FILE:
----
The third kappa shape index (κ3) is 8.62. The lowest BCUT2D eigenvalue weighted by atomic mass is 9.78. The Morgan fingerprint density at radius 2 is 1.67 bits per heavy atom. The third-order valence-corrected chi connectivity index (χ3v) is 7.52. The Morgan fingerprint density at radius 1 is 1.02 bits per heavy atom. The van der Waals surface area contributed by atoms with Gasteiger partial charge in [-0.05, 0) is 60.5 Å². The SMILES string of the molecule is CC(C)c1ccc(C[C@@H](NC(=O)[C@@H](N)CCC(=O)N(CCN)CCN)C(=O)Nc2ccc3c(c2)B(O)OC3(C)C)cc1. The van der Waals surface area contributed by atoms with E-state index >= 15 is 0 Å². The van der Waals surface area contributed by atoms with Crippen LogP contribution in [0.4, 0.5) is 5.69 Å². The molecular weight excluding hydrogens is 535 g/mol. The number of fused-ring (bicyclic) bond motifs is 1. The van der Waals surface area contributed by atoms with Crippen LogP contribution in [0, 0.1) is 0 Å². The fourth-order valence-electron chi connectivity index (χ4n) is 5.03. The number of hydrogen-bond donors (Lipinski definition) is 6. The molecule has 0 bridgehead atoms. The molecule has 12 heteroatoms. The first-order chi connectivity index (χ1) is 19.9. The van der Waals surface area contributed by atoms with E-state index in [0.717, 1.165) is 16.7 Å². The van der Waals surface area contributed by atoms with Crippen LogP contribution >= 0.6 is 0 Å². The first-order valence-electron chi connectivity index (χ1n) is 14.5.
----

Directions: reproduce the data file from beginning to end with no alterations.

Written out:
The third kappa shape index (κ3) is 8.62. The lowest BCUT2D eigenvalue weighted by atomic mass is 9.78. The Morgan fingerprint density at radius 2 is 1.67 bits per heavy atom. The third-order valence-corrected chi connectivity index (χ3v) is 7.52. The Morgan fingerprint density at radius 1 is 1.02 bits per heavy atom. The van der Waals surface area contributed by atoms with Gasteiger partial charge in [-0.05, 0) is 60.5 Å². The SMILES string of the molecule is CC(C)c1ccc(C[C@@H](NC(=O)[C@@H](N)CCC(=O)N(CCN)CCN)C(=O)Nc2ccc3c(c2)B(O)OC3(C)C)cc1. The van der Waals surface area contributed by atoms with E-state index >= 15 is 0 Å². The van der Waals surface area contributed by atoms with Crippen LogP contribution in [0.4, 0.5) is 5.69 Å². The molecular weight excluding hydrogens is 535 g/mol. The number of fused-ring (bicyclic) bond motifs is 1. The van der Waals surface area contributed by atoms with Crippen LogP contribution in [0, 0.1) is 0 Å². The fourth-order valence-electron chi connectivity index (χ4n) is 5.03. The number of hydrogen-bond donors (Lipinski definition) is 6. The molecule has 0 bridgehead atoms. The molecule has 12 heteroatoms. The first-order chi connectivity index (χ1) is 19.9. The van der Waals surface area contributed by atoms with E-state index in [0.717, 1.165) is 16.7 Å². The van der Waals surface area contributed by atoms with Crippen LogP contribution >= 0.6 is 0 Å². The first-order valence-electron chi connectivity index (χ1n) is 14.5.